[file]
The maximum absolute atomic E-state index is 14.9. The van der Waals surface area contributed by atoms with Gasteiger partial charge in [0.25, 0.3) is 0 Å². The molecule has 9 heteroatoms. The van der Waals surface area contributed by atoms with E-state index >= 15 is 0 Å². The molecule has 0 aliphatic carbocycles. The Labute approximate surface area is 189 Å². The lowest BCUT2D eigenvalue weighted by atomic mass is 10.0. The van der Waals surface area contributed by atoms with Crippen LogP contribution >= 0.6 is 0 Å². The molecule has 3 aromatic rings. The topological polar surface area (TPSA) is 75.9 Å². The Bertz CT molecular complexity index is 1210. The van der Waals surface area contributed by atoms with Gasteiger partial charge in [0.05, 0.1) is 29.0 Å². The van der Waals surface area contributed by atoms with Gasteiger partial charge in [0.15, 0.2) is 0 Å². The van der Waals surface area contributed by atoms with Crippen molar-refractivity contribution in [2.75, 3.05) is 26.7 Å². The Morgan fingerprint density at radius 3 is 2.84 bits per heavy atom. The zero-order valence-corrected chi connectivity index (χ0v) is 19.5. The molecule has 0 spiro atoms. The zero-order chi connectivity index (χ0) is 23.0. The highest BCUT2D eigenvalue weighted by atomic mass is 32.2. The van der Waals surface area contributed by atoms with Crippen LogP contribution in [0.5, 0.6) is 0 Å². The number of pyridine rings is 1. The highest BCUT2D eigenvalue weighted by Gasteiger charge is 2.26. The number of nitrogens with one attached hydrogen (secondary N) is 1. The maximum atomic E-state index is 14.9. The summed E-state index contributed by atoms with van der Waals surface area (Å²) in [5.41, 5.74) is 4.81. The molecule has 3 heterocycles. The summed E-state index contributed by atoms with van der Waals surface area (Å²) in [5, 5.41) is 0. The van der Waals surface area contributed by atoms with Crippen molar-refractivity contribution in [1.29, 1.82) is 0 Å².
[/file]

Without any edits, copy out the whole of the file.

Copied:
The maximum absolute atomic E-state index is 14.9. The van der Waals surface area contributed by atoms with Gasteiger partial charge in [0.25, 0.3) is 0 Å². The molecule has 9 heteroatoms. The van der Waals surface area contributed by atoms with E-state index >= 15 is 0 Å². The molecule has 0 aliphatic carbocycles. The Labute approximate surface area is 189 Å². The lowest BCUT2D eigenvalue weighted by atomic mass is 10.0. The van der Waals surface area contributed by atoms with Crippen LogP contribution >= 0.6 is 0 Å². The molecule has 3 aromatic rings. The topological polar surface area (TPSA) is 75.9 Å². The Bertz CT molecular complexity index is 1210. The van der Waals surface area contributed by atoms with Gasteiger partial charge in [0.05, 0.1) is 29.0 Å². The van der Waals surface area contributed by atoms with Gasteiger partial charge in [0.15, 0.2) is 0 Å². The van der Waals surface area contributed by atoms with Crippen molar-refractivity contribution in [2.75, 3.05) is 26.7 Å². The Morgan fingerprint density at radius 3 is 2.84 bits per heavy atom. The zero-order valence-corrected chi connectivity index (χ0v) is 19.5. The molecule has 0 spiro atoms. The zero-order chi connectivity index (χ0) is 23.0. The highest BCUT2D eigenvalue weighted by atomic mass is 32.2. The van der Waals surface area contributed by atoms with Crippen LogP contribution in [0.5, 0.6) is 0 Å². The number of pyridine rings is 1. The highest BCUT2D eigenvalue weighted by Gasteiger charge is 2.26. The number of nitrogens with one attached hydrogen (secondary N) is 1. The maximum atomic E-state index is 14.9. The summed E-state index contributed by atoms with van der Waals surface area (Å²) in [5.41, 5.74) is 4.81. The molecule has 3 heterocycles. The summed E-state index contributed by atoms with van der Waals surface area (Å²) in [5, 5.41) is 0. The van der Waals surface area contributed by atoms with Crippen molar-refractivity contribution in [1.29, 1.82) is 0 Å².